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Tips on Protecting Your Computer Network from PDF Viruses

written by: Donna Buenaventura•edited by: Michele McDonough•updated: 3/3/2015

There are many PDF viruses in the wild, spread via e-mail as attachments or by using a compromised website to launch an attack to infect a computer. In this guide, we'll discuss the threats of PDF viruses and give tips on how to avoid them.

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    Adobe PDF Icon. Image Credits: Wikipedia.org The Portable Document Format (PDF) was originally created by Adobe, and PDF files are generally opened and read using Adobe Reader—a free reader that allows users to view documents created with the Adobe Acrobat program. Other companies or groups have developed free alternative programs that can be used instead of Adobe Reader and Acrobat. Examples include Sumatra PDF, Foxit Reader and Nuance PDF Reader.

    People can create a PDF file with text and images, or they can take advantage of certain features to add JavaScript code. A PDF plug-in is often added to web browsers to make it more convenient to view or read a PDF file without having to store it in another location to read or view. Any web page with an embedded PDF file is automatically opened by the browser, if that feature is enabled.

    A PDF viewer is installed on many computers (at home and at work). New PCs have a PDF reader installed, and web content creators are using the PDF file format to publish reports, product specifications, forms for customers or subscribers to read, and some application help files. As a result, this has become a popular file format that even malware creators have taken advantage of by spreading PDF viruses. Researchers have found vulnerabilities in PDF viewers and if an exploit is discovered or released, it can be used by criminals or malware creators to infect computers or cause damage and annoyance to users.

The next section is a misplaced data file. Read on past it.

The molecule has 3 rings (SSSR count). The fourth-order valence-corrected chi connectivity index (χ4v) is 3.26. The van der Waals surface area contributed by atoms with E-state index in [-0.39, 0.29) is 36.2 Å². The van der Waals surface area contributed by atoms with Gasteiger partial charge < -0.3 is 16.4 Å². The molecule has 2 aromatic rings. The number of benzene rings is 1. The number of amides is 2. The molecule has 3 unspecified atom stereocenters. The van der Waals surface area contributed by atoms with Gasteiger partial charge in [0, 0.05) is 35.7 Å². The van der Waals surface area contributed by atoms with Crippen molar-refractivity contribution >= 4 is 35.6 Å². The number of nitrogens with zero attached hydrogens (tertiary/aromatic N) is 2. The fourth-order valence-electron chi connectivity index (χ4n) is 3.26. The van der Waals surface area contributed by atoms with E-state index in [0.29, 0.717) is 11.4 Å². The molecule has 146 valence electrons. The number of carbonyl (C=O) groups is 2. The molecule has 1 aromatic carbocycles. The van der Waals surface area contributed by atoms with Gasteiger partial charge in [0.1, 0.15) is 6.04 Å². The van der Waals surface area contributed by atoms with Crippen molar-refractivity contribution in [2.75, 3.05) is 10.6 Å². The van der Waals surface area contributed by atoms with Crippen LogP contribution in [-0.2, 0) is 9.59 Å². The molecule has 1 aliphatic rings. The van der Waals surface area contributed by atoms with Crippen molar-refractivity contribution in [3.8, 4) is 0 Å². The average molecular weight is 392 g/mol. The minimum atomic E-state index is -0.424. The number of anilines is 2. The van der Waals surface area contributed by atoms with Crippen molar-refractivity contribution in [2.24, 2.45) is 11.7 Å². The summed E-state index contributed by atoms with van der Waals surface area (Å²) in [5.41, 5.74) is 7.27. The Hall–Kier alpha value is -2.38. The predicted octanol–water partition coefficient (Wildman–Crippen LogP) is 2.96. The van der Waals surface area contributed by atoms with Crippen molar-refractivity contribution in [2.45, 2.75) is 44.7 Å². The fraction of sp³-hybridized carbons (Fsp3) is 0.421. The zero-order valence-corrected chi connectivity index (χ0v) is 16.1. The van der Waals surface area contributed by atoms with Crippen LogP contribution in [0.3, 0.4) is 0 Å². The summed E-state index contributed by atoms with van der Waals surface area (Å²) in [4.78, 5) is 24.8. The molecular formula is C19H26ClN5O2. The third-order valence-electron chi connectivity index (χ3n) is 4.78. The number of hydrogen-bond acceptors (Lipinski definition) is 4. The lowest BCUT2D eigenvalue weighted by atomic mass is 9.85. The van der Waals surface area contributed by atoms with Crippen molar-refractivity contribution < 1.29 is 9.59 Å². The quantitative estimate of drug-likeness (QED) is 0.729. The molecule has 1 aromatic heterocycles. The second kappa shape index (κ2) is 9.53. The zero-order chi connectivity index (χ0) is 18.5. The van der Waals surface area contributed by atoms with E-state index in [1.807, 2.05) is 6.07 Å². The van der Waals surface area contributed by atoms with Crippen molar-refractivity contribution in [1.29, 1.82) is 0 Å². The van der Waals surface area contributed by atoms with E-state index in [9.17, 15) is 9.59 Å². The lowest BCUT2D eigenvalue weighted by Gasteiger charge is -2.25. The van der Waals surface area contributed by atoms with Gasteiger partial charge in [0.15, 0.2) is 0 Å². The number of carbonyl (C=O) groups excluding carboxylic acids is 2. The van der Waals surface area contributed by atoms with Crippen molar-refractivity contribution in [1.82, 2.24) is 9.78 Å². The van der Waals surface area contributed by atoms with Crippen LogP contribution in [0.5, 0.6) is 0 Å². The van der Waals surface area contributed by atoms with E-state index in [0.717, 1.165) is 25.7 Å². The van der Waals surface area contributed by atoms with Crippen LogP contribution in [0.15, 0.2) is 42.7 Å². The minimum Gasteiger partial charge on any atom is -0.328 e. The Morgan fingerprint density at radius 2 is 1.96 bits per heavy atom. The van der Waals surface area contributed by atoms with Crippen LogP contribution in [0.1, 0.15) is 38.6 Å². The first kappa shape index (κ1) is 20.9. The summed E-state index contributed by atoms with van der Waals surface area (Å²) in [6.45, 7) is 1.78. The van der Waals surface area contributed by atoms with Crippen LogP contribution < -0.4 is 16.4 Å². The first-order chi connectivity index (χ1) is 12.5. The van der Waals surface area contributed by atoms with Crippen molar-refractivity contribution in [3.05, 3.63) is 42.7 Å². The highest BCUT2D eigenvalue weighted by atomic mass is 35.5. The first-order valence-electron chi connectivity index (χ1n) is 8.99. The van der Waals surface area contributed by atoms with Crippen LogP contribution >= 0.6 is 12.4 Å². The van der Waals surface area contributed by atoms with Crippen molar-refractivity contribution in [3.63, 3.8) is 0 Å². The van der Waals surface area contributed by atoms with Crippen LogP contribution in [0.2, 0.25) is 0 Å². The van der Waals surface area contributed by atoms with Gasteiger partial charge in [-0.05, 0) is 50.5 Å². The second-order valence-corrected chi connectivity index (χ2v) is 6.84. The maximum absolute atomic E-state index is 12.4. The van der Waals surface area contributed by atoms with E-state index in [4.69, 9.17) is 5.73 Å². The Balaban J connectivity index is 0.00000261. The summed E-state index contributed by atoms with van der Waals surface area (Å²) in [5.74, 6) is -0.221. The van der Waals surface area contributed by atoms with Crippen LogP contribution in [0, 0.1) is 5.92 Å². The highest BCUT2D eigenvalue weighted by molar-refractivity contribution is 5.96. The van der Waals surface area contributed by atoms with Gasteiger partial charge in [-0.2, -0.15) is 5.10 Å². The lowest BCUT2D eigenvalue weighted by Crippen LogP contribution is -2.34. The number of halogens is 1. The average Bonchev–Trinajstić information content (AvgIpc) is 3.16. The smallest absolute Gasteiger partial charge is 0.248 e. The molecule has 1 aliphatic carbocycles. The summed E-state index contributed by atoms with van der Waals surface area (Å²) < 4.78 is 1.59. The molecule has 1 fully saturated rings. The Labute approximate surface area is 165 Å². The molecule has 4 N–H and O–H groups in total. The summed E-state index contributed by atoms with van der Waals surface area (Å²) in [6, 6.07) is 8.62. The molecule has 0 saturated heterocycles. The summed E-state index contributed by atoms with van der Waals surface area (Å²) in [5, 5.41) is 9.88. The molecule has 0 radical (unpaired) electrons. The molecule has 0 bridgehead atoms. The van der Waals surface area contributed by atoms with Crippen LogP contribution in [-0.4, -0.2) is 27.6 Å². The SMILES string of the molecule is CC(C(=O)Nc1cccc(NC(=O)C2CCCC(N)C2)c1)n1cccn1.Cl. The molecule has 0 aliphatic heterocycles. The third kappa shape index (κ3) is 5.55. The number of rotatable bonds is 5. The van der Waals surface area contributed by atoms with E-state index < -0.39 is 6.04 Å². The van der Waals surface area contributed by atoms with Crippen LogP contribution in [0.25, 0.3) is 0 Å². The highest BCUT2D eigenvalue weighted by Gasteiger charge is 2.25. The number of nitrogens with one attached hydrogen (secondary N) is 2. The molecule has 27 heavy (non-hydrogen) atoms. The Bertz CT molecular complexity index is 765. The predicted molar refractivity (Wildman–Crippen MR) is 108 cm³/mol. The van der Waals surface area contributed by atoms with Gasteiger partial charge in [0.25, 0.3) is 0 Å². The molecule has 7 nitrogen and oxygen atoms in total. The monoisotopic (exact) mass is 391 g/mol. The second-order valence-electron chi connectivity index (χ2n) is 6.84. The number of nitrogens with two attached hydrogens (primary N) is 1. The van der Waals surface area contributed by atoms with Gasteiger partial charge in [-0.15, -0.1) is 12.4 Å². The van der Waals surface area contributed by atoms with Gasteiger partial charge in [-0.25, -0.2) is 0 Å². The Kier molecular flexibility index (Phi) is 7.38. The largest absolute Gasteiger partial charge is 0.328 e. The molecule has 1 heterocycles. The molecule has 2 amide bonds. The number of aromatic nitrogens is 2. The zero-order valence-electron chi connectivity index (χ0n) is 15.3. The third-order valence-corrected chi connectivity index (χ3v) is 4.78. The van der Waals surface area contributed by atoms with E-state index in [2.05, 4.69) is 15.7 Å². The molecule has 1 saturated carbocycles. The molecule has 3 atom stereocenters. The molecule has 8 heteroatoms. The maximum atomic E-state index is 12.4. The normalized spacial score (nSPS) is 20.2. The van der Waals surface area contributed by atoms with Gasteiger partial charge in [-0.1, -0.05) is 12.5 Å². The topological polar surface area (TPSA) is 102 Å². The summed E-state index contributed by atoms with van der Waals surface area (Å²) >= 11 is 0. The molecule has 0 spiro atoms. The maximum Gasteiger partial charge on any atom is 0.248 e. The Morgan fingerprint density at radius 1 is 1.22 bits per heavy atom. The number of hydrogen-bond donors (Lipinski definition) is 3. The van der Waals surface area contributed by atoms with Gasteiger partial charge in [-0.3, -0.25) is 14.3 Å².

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    Examples of PDF Viruses and Their Threats

    Most viruses or malware using PDF files are spread via email, while others will compromise a website to infect computers.

    Antivirus vendors have published their discoveries and added detection capabilities to handle PDF virus threats. Below are some of the reports.

    • Troj/PDFEx-DF – A malware PDF file taking advantage of vulnerability of Adobe Reader. The ability of Adobe Reader to open a PDF file that is created to launch a non-PDF file attachments with external applications.
    • A compromised website is used by distributors of rogue or fake antivirus programs to infect visitors of the website by using malicious JavaScript. The applet and JavaScript will then check if a PDF reader plug-in exists in the browser that will allow its malicious PDF file to load.

    Adobe Reader is not the only PDF reader that is being affected. FoxIt Reader and Nuance PDF Reader are also vulnerable to PDF viruses. Sumatra PDF is reported to not be affected on the recent launch vulnerability found on Adobe Reader and FoxIt Reader, but Sumatra PDF is not completely free from vulnerability. As we all know, when a program has a vulnerability and exploited code is released, it can cause damage or can be used to attack end-users of the PDF reader.